Most athletes lead busy lives and it is easy for little things, like stretching, to fall into the ‘not gonna happen’ pile. While many of our coaches will tell us to stretch it is common to experience confusion around when to fit this into a training plan. As athletes, we try to do everything right, and by ensuring you stretch at the correct time, you can maximise the benefit of this recovery tool and prevent issues down the track.
Stretching can be such a beneficial tool in recovery, but you must ensure you stretch at the right time or you could be causing yourself a lot more trouble than you think. By timing your stretching correctly, you can reduce the risk of injuries during training, alleviate post-training muscle soreness, and as a result, train harder and race faster. While some of you might think that stretching hurts, in fact, if you are experiencing pain during stretching this is feedback that you’re pushing the stretch too far. So read on and let us help you discover when it is best to stretch.
Stretching is commonly considered a recovery technique that increases muscle flexibility and reduces muscle soreness, and while it does play some role in recovery, the correct type of stretching can also play a role in a warm-up for activity. Unfortunately, the evidence supporting the role of stretching in injury prevention and athletic performance is unclear, due to mixed results and a lack of specific studies . However, while further research continues in this area, athletes of all levels continue to use a range of stretching techniques as part of their performance management.
Typically, there are two types of stretches you can easily complete as part of your warm-up or cool-down routine. Static stretching involves holding one position for a prolonged period. Dynamic stretching involves repeatedly moving through your joint’s available range of motion. Importantly, long-held static stretches should not be used prior to activity due to the subsequent reduction in muscular performance [1, 2]. This is where the applications of dynamic stretching is appropriate to allow a greater range of movement at joints while preventing this detrimental effect of long-held stretches.
In terms of injury prevention, it is important to consider that a long-term maintenance program is adhered to on a day to day basis, not just during a warm-up or cool-down . Performing a range of static stretches directly before exercise is unlikely to reduce injury prevalence and may lead to reduced performance as discussed above.
Dynamic stretching should be included in your warm-up to increase joint range of movement, and your focus should be specific to your body and your sport. As a triathlete, some leg swings to increase hip range of movement, arm rotations to loosen up your shoulders and thoracic rotation exercises may be most beneficial. Start these repetitive movements slowly and within a pain-free range, and as you get used to the movement you can push into the end range slightly more.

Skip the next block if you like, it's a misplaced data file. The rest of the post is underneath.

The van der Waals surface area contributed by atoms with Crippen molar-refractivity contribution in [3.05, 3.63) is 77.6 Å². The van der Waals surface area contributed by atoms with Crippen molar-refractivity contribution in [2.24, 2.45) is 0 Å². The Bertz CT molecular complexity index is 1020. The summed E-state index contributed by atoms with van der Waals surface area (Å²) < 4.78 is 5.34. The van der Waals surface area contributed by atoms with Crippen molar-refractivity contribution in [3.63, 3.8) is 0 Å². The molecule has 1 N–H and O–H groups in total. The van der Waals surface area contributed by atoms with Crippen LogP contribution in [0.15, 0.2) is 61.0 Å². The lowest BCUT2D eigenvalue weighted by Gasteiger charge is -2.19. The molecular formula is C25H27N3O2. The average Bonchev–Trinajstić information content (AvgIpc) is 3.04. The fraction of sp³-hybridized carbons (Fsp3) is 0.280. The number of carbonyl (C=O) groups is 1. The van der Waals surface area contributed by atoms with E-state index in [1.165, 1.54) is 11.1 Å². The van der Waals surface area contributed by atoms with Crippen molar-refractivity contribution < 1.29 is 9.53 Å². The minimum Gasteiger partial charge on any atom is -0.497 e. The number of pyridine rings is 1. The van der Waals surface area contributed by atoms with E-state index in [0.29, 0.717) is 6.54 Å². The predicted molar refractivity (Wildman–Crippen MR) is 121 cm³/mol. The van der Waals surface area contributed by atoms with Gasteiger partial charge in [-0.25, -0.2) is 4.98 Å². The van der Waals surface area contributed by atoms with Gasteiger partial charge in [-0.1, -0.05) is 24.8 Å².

Static stretching should be included both as a post-exercise activity and throughout your week as part of a sustained injury prevention program . Static stretches should be held for at least 30 seconds, building up to 60 seconds over time, and should not cause discomfort. Gently ease into the stretching position and hold, at the point of ‘tension’ but not pain. If you feel your muscle relax during this period, which commonly occurs, you can ease slightly further into the stretch.
Once the time period is completed, or if any sudden pain or discomfort occurs, slowly ease out of the stretch. Each stretch should ideally be completed three times in a session to allow maximal, lasting results. And while more stretching will lead to greater flexibility and possible injury prevention, if you are able to fit in a round of stretching most days of the week, that should be enough! A quick google search for ‘static stretch of quadriceps’ or ‘stretch for upper arms’ will provide images of appropriate positions, which you can individualise for any restrictions you may have.
It is important to note that flexibility can be impeded by a range of factors. If it is due to reduced length of the musculotendinous unit, appropriate and consistent stretching should lead to improvement. However, if this does not occur over time this ‘tightness’ may be related to restriction of the neural system or the presence of muscular trigger points, both of which should be treated differently. In this case, consult your physiotherapist or similar health professional.
Remember that stretching should not cause pain, needs to be commenced gently and only progressed once comfortable, and should not occur only before or after exercise, but throughout the week as part of general injury prevention. Use dynamic stretching to loosen up your joints while warming-up for exercise, then utilise static stretching once exercise is completed.
So now that you’ve got all the information you need about effective stretching, grab a cup of coffee, write out a stretching plan for yourself, and most importantly, stick to it!
If you have any questions about which stretches to include in your training day, the alternatives such as foam rolling or any equipment you may need, comment below or, better yet, sign up to our Hub membership for access to our TriChicks stretching guides.
 McHugh, M. P., and Cosgrave, C. H. (2010). To stretch or not to stretch: the role of stretching in injury prevention and performance. Scandinavian Journal of Medicine + Science in Sports.
 Kay, A. D., and Blazevich, A. J. (2012). Effect of Acute Static Stretch on Maximal Muscle Performance: A Systematic Review. Official Journal of the American College of Sports Medicine.
 Brukner, P., and Kahn, K. (2007). Brukner & Kahn’s Clinical Sports Medicine (4th Ed).